Whether you’re a chef, makeup artist, marketer, or journalist, you can now house all your important work in the place that makes the most sense: your LinkedIn profile.Here are some great examples.

If you’re hiding a hot career behind a messy LinkedIn profile, it’s time to make some changes and take control. Take these lessons to heart, and you’ll build a personal brand that is worthy of your past endeavors, and that can help you land the next sizzling opportunity to come your way.



7 Reasons Your LinkedIn Profile is a Hot Mess.

Great article by the art of manliness.  Just affirms that I’m not as tired as I think I am today and I should just go run my 3 miles.  Slacker.


You’re Physically Stronger Than You Think

Athletes have always known there is a connection between one’s mind and one’s performance – that you can will yourself to keep going when the body grows fatigued. But recent studies have shown that the mind can have quite the opposite effect – slowing you down before you’re actually physically spent. In essence, the very fatigue your brain fights against was created by…your brain!


This fact was fascinatingly demonstrated in a study conducted by scientists from the University of Kent in England and the French Institute of Health and Medical Research. In the study, two groups of men spent 90 minutes sitting in a chair. The first group was asked to count flashing letters on a computer screen (a task proven to induce mental fatigue), while the second group watched a relaxing nature video. Then the men in both groups pedaled a specialized ergometer, while electrodes zapped their leg muscles in order to produce “maximum contractile force.” The more fatigued a muscle is, the less it will respond to these shocks.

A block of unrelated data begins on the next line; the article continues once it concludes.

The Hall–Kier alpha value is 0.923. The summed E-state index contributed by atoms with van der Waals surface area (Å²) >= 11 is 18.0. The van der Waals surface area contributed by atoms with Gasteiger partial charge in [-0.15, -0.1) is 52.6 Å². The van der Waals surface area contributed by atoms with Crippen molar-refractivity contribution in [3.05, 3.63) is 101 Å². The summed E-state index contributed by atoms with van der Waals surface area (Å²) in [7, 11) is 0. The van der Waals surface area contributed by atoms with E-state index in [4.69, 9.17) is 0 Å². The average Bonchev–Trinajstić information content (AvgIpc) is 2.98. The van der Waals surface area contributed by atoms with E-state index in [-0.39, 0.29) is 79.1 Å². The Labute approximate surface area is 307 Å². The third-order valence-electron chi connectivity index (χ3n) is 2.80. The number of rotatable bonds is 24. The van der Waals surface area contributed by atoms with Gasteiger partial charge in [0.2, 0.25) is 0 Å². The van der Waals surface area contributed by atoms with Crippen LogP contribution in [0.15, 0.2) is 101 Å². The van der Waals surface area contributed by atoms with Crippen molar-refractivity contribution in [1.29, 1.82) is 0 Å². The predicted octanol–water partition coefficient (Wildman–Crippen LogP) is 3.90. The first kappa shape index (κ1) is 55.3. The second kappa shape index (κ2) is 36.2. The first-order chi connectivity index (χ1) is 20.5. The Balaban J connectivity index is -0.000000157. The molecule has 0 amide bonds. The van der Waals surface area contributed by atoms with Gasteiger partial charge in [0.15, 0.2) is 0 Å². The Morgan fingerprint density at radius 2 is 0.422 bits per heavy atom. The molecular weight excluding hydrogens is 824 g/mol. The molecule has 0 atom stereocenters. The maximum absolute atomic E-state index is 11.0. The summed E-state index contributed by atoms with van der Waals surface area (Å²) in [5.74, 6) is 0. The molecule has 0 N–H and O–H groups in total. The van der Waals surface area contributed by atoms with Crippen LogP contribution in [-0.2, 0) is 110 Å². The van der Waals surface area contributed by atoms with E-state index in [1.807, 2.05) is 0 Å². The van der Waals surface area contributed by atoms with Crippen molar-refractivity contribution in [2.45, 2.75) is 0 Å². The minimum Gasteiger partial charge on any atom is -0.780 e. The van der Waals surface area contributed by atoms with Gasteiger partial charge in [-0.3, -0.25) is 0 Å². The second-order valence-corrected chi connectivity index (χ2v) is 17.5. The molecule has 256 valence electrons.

The men in the first group who had done the letter counting task tired out 13% faster than those who had watched the movie, and they perceived the exercise as being much more difficult than the second group did.


Yet the muscles of both groups responded exactly the same way to the electrodes, producing just as much force from the shocks. The men in the first group, whose minds had been tuckered out by the counting task, felt more tired and gave up more easily, but their muscles were in fact just as fresh as the men who had simply watched the movie. As the researchers concluded, “our feelings do not always reflect our physiological state.”

via Dig Deep: You’re Stronger Than You Think | The Art of Manliness.

  • Habits from 99u

Cool article from 99u about hacking bad habits.  How to make new behaviors worthwhile.  Short version here, more in the link below:


If you want to get rid of a bad habit, you have to find out how to implement a healthier routine to yield the same reward. Let’s say you like to go out with your coworkers at the end of a long day and have a few drinks. In this situation, there are actually two rewards: (1) the socializing that inevitably occurs, and (2) the relaxing effects of the alcohol on your nervous system.

Both of those rewards are valid and necessary. If you remove drinking from your life, but replace it with nothing else, you’ll likely be unhappy. The trick is to keep the cue (e.g. tired after a long day) and the rewards (e.g. social time, relaxation) while changing the routine (e.g. drinking).

via Hacking Habits: How To Make New Behaviors Last For Good – 99U.